To do this:
- Select the data to transpose including the headings
- Click Copy
- Click into a cell where you want the data to appear (do not try and paste over the selected data as it will not work!)
- Click the Drop down Arrow under the Paste Icon
- Select the icon for Transpose or press T
Has this tip helped you? Do let us know how – leave a comment in the comment box. I love to hear from my readers about how the tips are helpful.
This topic has been taken from my free eBook on Microsoft Excel 2013 Core : Intro which can be downloaded here:
To find out more about our training and to discuss your organisation’s learning needs, give us a call on 020 8203 1774 or email us firstname.lastname@example.org – we would love to chat.
9 thoughts on “How to Use Paste Special in Microsoft Excel 2013”
I’ve used “paste link” for years. In the current workbook I use, I can paste the link, but when I change the value in the originating cell, it does not update in the other worksheets I have linked from that originating cell. Not sure why it’s not working but it is very frustrating. Any ideas?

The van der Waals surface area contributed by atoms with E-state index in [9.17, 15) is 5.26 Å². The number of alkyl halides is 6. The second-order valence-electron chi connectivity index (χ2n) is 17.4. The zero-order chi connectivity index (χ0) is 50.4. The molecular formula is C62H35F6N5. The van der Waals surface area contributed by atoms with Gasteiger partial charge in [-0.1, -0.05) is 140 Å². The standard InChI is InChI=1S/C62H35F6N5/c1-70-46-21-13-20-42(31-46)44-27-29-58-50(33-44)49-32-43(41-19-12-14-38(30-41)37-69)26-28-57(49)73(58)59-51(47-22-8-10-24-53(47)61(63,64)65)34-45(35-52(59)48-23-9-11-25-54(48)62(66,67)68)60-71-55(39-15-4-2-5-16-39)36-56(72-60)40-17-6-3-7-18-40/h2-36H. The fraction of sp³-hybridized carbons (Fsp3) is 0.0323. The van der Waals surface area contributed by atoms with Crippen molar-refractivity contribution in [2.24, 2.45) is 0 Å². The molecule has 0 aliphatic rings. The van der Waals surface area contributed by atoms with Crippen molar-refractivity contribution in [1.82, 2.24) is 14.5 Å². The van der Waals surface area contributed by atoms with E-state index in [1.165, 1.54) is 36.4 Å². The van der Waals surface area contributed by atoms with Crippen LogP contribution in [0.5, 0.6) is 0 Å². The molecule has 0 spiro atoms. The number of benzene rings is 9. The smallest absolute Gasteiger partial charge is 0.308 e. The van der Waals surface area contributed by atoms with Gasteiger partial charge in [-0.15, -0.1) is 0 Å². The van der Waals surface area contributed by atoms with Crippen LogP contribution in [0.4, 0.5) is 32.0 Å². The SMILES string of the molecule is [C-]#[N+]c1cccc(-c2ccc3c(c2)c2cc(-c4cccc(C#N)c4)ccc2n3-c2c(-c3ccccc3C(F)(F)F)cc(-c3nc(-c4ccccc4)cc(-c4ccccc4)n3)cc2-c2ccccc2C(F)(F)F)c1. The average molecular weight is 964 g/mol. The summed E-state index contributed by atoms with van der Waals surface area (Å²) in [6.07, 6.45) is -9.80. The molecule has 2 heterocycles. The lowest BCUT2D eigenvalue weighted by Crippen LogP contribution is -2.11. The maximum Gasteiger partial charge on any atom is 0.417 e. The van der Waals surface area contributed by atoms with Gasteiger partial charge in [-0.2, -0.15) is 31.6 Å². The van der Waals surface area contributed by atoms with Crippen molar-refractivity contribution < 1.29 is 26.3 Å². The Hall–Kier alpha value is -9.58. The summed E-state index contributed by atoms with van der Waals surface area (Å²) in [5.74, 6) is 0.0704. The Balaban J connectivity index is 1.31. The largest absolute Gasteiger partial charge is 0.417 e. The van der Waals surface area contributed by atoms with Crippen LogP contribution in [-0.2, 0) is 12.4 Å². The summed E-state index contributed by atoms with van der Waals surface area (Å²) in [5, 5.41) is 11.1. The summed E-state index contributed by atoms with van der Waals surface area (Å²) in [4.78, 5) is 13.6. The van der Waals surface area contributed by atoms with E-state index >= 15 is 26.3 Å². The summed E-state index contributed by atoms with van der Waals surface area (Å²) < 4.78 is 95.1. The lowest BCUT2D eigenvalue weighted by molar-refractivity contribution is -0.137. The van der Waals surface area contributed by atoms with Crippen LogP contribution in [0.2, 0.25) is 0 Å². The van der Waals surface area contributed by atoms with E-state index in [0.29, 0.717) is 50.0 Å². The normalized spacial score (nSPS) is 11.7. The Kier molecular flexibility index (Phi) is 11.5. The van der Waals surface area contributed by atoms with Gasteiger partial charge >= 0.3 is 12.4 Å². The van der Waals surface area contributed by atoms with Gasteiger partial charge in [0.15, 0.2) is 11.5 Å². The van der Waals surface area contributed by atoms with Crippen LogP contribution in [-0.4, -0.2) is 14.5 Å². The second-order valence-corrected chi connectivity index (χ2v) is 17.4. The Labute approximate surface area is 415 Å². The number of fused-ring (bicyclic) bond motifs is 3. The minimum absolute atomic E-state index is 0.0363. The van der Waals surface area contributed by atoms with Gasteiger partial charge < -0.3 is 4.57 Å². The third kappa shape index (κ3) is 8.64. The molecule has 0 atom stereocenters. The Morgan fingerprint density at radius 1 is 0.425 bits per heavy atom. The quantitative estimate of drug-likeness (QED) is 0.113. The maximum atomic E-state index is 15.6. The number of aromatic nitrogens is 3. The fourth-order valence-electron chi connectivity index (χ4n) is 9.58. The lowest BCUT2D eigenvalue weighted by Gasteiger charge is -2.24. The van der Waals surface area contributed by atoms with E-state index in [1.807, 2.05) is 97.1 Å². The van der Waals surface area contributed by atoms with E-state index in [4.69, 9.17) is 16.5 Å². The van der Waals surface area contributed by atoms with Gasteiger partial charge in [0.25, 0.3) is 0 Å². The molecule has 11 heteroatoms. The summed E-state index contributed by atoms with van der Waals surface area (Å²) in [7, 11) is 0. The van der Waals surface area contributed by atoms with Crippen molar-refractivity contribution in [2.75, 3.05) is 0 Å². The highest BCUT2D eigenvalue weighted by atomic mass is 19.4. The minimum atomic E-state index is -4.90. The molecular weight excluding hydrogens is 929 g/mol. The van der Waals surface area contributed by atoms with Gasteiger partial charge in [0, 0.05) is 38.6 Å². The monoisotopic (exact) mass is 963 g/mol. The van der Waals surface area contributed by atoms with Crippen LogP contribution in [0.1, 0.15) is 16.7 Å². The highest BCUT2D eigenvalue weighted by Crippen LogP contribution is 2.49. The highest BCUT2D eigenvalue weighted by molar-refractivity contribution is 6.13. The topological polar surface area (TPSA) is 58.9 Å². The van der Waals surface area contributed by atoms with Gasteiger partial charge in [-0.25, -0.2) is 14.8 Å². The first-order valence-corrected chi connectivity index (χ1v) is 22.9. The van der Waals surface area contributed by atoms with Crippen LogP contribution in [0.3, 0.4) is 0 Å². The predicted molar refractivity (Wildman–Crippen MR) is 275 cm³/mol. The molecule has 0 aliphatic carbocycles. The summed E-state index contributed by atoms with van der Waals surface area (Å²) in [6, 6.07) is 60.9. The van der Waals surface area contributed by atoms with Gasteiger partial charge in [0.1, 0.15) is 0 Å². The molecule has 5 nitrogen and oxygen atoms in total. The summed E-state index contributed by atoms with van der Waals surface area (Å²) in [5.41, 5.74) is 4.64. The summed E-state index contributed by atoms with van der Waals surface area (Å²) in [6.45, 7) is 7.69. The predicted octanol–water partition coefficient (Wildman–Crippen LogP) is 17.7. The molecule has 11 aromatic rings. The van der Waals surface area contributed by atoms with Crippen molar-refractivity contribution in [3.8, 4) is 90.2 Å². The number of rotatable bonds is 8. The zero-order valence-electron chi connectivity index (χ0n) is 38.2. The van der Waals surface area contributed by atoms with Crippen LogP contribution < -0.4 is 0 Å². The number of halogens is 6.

Hi Jennifer, If I were copying values from one worksheet to another I would type in an = sign and then click on the worksheet to copy from and the cell within that worksheet.
Then if the values on the originating worksheet change, the results one do too. I am not quite sure why you are using Paste Link. If you would like to send me a spreadsheet with an example, I am happy to take a look.
This tutorial is very helpful..
Thanks glad you found it useful 🙂
You have lot of work on excel but now you can work with your Android smartphone.
Just use Download ” Android Microsoft Excel “
Its a beautiful page thanks we liked it.
Such a nice article, we liked it very much.
Thank you. I am an Excel instructor and was looking for a good example of the use of “paste special”. You have provided this thoroughly.
Hi JoAnne glad you found the example useful. What is your favourite Excel feature? Shelley